Cancer is a collection of complex, heterogeneous, and devastating diseases; however, one common theme is recurrent and high-frequency mutations in the TP53 tumor suppressor gene. In contrast to other tumor suppressors, most TP53 alterations are missense mutations and these exhibit gain-of-function phenotypes that are dependent of transcriptional rewiring. This proposal is focused on the role of p53 missense mutations in triple negative breast cancer (TNBC). Breast cancers are widespread malignancies representing 15% of all cancer deaths in women worldwide. 80-88% of basal-like breast cancers, the majority of which are TNBC, have mutations in the TP53 tumor suppressor. We have recently developed the first genetically engineered mouse model of somatic breast cancer driven by p53 missense mutations. This conditional model represents a major advance as it expresses mutant p53 from the endogenous locus and maintains wild-type p53 in the stroma and immune system. Moreover, our model faithfully mimics the histology of human TNBC, and develops TNBC with a one year latency. Moreover, in these mice, deletion of mutant p53 with CRISPR-Cas9 results in tumor regression and increased survival, indicating that the breast tumors are addicted to mutant p53. In addition, we see increased infiltration of T lymphocytes upon tumor regression. In this study, we propose to understand the biology of TNBC initiated by a somatic p53 driver mutation and determine why these tumors are addicted to mutant p53. This work combines our elegant and disease relevant mouse models of TNBC with state-of-the- art genomic profiling to comprehensively understand the mechanisms underlying mutant p53 driven breast cancer. Moreover, we will use cell lines recently derived from our model that are also addicted to mutant p53 as a platform to undertake a functional genomics screen to identify novel vulnerabilities in these cancers. Immune based therapies have revolutionized cancer care. Therefore to effectively advance mutant p53 directed therapies, a comprehensive understanding of the immune landscape and response is needed. Since our somatic breast model uniquely retains a WT p53 microenvironment and immune compartment, we are in an ideal position to examine the immune response to mutant p53 directed therapies.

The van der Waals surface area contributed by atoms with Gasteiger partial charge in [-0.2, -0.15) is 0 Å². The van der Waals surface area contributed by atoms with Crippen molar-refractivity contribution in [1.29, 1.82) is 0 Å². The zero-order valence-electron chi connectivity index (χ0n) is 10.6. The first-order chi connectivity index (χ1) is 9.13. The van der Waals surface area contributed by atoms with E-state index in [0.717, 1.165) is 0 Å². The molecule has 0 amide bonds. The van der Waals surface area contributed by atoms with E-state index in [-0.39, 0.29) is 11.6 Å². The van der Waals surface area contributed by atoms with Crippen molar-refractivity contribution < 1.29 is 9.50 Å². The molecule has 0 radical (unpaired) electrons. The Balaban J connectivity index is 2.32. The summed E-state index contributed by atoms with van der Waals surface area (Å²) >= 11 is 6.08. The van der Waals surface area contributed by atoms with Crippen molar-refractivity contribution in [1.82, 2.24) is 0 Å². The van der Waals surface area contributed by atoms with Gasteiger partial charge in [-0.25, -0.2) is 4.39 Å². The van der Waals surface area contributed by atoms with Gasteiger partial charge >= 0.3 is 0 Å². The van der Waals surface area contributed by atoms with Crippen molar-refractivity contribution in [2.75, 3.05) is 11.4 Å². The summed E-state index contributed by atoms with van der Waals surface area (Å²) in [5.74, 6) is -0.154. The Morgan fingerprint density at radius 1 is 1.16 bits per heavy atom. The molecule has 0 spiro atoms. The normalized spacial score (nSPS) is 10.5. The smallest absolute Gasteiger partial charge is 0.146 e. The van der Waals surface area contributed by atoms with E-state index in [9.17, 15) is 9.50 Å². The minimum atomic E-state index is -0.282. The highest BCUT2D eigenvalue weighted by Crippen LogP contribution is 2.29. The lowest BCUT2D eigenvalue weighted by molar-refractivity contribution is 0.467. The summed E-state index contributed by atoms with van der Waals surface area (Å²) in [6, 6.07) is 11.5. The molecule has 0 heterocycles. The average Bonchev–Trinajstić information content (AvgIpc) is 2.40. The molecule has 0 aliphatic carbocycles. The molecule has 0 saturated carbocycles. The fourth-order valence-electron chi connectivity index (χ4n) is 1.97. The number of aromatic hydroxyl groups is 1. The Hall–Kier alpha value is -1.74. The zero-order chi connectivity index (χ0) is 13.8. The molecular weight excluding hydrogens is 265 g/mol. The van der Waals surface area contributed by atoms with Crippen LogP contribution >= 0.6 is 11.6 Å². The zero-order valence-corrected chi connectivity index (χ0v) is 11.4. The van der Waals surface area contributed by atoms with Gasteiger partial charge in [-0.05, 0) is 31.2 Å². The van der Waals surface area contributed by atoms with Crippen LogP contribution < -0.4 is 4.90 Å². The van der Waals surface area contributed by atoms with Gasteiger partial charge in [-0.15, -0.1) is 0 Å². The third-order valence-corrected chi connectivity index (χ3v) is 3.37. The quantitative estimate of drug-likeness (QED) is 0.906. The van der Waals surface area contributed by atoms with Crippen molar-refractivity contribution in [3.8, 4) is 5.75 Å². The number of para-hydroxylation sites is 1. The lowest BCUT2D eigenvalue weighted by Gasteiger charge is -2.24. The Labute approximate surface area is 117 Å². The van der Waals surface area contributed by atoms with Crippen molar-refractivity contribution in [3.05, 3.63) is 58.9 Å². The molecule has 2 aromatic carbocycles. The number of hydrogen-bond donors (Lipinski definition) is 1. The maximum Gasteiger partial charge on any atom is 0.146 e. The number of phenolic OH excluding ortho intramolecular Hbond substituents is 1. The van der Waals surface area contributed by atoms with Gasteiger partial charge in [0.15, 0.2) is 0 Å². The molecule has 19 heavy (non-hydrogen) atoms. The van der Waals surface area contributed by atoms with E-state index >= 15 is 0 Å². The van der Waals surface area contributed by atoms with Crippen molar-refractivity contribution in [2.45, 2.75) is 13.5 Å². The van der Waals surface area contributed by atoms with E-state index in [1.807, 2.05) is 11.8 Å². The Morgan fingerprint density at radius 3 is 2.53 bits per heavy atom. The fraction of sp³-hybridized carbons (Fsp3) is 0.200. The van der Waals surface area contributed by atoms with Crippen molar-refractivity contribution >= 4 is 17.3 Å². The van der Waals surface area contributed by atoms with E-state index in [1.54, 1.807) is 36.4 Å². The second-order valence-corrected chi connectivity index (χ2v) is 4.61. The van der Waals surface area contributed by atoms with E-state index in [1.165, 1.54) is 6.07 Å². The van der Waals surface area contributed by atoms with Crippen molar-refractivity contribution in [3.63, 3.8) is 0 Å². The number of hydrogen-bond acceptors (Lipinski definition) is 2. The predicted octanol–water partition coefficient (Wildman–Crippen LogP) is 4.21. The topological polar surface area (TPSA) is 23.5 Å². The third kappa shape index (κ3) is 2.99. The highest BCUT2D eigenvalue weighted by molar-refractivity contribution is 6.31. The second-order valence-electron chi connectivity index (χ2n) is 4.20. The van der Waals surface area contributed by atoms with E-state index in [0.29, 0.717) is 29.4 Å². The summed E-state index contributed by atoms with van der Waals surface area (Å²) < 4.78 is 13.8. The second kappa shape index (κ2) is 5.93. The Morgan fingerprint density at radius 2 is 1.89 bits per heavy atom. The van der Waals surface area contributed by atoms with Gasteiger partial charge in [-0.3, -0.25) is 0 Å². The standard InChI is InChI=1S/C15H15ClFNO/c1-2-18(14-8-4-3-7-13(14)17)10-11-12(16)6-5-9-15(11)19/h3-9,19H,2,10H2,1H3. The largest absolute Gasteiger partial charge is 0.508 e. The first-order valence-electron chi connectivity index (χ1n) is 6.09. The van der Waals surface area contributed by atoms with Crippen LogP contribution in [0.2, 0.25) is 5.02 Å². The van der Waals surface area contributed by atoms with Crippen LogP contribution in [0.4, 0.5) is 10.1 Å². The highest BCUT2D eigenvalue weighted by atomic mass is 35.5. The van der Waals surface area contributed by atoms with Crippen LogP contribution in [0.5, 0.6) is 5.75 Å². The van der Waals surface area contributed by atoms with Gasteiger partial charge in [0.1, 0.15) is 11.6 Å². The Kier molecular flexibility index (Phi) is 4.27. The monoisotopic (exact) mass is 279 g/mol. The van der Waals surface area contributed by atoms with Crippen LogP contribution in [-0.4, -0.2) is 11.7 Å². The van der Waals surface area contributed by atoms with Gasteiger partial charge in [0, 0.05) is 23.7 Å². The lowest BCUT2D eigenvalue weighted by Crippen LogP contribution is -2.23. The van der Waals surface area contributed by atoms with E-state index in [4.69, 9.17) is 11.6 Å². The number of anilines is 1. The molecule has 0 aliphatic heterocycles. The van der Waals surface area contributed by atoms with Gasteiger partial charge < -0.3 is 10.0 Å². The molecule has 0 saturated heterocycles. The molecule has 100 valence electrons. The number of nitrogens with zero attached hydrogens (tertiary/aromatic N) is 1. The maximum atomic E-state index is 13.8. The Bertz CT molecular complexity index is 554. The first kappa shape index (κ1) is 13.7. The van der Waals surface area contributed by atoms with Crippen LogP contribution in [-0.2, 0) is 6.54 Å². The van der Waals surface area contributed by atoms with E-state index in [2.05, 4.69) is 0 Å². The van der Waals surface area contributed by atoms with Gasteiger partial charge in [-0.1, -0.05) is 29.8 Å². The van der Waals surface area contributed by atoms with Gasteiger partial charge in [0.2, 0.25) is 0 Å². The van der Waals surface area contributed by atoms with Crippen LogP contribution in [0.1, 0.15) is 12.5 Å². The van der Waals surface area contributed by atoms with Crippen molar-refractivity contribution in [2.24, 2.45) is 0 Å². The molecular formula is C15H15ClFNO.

Our specific aims are:
Aim 1. To understand the underlying biology that drives breast cancer development in p53-null versus mutant mice, we will perform whole exome sequence analyses. To identify the molecular pathways that lead to addiction of mutant p53 breast cancers, we will perform RNA-seq analyses of somatic p53R172H breast tumors with and without deletion of mutant p53.
Aim 2. To determine the molecular pathways downstream of mutant p53 that are essential for tumor maintenance using CRISPR/Cas9 functional screens.
Aim 3. To understand and exploit the immune response to therapeutic inhibition of mutant p53 in breast cancer. Because our conditional mouse model shares the underlying molecular pathology with human sporadic tumors, it will be more predictive of human responses to drugs, and thus a valuable tool in preclinical testing.

Public Health Relevance

A somatic GEMM of TNBC driven by a p53 missense mutation shows mutant p53 deletion causes tumor regression and an infiltration of T lymphocytes. This study aims to understand how mutant p53 tumors evolve, the downstream pathways that contribute to addiction, and the contributions of the immune microenvironment.

National Institute of Health (NIH)
National Cancer Institute (NCI)
Research Project (R01)
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Cancer Molecular Pathobiology Study Section (CAMP)
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Maas, Stefan
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University of Texas MD Anderson Cancer Center
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